DTV is a tough class.
Fun, but tough nonetheless.
Constant effort is required if you want to pass the class.
If you’re the right kind of person, it’s easy. If you’re not, it’s hard.
You are now about to read a first person perspective of what it’s like to be in DTV.
The following events occur every Monday, Tuesday, Thursday, and Friday.
7:25 AM: School starts. Nothing related to DTV happens yet.
10:44 AM: 3rd hour ends, 4th Hour starts.
After lunch, the Newscast Meeting starts. Here, we discuss what will go into the newscast that day, including headlines, extra slugs, sports, weather, and what we talk about at the end bit.
After the meeting, we start working. A policy we have is that anchors write their own slugs. If an anchor is a new kid and can’t write in 4th or 5th hour, they just anchor.
We have specific people doing specific jobs. Producers decide what goes in the newscast. Writers write the newscast. Graphics puts together any fullscreens or nameplates that might be needed. Studio prepares the studio for the newscast.
Then, after everything’s written and produced, everyone comes down during the period in between 5th and 6th hour. Here, everyone has crucial jobs that need to be done efficiently and correctly.
The director is responsible for calling out camera shots and any graphics that need to be pulled up. The tech director is the person actually sitting at the switcher and making sure all the graphics, camera shots, and videos show up in the switcher correctly. Audio manages all of the audio for the newscast, including switcher audio, anchor mics, and the audio from our CD player. The floor director is a person in the studio responsible for cuing anchors, and ensuring an overall smooth newscast. The camera operators….. well, operate the cameras. They need to make sure that their shots look as best as they can all the time. The prompter operator operates the teleprompter that tells the anchors what they need to say. Finally, the anchors need to look presentable on-air (2-piece, tie). They also need to make sure that they can pronounce every word in the script correctly.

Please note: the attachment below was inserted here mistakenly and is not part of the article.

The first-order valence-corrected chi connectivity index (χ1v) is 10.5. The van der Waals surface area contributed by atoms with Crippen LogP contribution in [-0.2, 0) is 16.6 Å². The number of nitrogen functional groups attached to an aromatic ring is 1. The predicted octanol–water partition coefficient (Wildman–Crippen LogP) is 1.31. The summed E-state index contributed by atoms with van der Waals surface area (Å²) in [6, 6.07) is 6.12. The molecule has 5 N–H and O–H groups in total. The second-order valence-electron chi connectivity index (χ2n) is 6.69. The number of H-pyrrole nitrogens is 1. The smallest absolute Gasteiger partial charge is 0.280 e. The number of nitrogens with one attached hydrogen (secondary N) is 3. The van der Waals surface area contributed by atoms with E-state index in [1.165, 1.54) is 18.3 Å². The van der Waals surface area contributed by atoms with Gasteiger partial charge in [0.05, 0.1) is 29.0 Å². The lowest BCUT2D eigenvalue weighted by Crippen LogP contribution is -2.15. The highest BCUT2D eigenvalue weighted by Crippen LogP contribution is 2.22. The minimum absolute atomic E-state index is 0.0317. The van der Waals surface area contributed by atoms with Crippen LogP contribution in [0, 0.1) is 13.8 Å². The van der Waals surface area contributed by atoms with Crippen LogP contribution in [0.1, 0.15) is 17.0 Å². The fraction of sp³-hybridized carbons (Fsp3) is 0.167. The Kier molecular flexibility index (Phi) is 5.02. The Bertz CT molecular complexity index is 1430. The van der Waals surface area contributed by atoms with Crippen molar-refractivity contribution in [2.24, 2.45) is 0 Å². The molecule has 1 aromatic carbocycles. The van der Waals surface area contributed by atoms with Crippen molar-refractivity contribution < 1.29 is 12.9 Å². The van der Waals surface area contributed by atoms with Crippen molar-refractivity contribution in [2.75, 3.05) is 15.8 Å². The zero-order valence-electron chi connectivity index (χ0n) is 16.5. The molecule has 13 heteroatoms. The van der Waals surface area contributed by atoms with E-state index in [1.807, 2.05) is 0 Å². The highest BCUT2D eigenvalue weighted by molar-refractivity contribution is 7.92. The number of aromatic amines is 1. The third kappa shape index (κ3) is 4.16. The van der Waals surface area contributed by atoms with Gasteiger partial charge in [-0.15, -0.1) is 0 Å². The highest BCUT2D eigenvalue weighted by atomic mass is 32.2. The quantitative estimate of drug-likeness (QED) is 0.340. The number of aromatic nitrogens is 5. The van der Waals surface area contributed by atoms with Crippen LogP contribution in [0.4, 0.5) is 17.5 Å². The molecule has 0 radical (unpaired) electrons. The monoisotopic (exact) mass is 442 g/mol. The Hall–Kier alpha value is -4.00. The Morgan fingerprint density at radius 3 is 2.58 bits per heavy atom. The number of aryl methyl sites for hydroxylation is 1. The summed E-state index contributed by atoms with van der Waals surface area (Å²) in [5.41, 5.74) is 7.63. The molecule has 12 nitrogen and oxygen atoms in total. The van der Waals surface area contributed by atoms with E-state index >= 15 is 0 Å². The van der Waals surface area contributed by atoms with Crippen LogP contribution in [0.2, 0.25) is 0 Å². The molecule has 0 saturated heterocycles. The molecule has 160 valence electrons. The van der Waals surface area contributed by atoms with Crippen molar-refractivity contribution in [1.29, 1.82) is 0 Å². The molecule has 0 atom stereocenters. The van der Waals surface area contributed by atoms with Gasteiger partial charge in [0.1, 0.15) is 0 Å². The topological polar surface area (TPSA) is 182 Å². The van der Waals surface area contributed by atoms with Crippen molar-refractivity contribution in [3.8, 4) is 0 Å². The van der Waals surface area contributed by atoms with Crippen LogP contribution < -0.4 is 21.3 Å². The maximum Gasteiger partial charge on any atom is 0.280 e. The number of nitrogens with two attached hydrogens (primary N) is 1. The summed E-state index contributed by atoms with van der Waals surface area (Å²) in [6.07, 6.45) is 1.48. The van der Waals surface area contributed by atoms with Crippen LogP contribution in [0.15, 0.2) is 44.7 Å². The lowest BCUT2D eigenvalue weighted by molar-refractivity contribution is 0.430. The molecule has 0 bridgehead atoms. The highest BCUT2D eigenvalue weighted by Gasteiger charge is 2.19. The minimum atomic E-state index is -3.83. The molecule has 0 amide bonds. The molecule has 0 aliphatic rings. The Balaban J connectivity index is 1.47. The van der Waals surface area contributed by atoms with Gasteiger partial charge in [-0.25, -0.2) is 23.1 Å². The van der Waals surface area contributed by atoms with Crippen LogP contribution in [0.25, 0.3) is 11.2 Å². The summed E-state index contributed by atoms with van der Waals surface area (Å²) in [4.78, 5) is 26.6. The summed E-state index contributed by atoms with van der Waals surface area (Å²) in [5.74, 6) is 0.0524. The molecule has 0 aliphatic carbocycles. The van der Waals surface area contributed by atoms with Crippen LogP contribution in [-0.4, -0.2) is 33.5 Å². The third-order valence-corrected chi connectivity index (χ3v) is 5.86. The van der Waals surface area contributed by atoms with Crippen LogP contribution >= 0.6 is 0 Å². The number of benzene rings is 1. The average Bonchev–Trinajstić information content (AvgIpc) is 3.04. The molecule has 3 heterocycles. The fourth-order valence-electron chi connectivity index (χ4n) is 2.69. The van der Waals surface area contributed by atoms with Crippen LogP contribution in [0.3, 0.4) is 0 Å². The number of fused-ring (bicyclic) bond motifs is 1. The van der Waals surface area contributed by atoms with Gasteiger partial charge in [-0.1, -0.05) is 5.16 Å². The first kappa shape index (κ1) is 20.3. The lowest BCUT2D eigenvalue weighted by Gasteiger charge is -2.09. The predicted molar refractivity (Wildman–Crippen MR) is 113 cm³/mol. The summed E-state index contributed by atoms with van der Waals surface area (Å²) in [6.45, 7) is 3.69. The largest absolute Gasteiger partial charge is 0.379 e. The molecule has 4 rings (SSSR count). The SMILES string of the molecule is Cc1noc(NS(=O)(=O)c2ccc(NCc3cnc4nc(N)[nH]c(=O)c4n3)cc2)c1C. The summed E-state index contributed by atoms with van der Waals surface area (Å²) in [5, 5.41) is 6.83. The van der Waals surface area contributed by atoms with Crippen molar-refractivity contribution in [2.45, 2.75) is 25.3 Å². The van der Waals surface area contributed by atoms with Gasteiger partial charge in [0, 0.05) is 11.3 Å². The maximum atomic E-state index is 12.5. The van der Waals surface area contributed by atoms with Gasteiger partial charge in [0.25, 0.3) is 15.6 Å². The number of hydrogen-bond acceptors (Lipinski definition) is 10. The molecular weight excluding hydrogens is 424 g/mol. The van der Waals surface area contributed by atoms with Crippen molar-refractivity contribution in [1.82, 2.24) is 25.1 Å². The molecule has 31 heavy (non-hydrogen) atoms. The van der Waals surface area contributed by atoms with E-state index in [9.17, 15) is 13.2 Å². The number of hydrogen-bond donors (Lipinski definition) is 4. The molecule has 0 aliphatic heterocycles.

But what about events?
DTV also broadcasts major school events, including football games, volleyball games, basketball games, auditorium events, and much more. What happens here?
We come about 3 hours before the start of the event to plan out the event and set up the venue. We take this time to make sure that mics and cameras work.
Once the event starts, we will have up to 4 cameras, plus a director, audio, graphics, and social media. After the event, we pack up, and go home. Football games usually end at 9:30, so we go home at 10. Every game will be different, though. Overtime, injuries, and many other factors can play into game time.
And, of course, stories. They are the foundation of a good newscast.
In DTV, everybody needs to be working on something every day, whether it be writing the newscast, working on a story or PSA, taking care of the graphics for the newscast, among other things.
A story is a long, preproduced video with voiceovers, b-roll, and graphics to accompany. Usually, they are about a big happening either locally, nationally, or worldwide. My last story was one surrounding the recent developments regarding the Line 5 controversy. Usually, you take about a month, to write, shoot, track VO for, and edit together a story, though you can work faster if you’re under crunch time.
And that’s it, that what we do at DTV on a daily basis. Everybody goes through the motion. As of the day this was posted, I’ll have to tech direct tomorrow, which is one of the most stressful jobs. I might do a POV. I don’t know.
This article and all webpage contents copyright © Chris Thorpe. Usage & sharing permitted in accordance with GNU GPL Affero v3.0 as described in the license. Thank you for reading.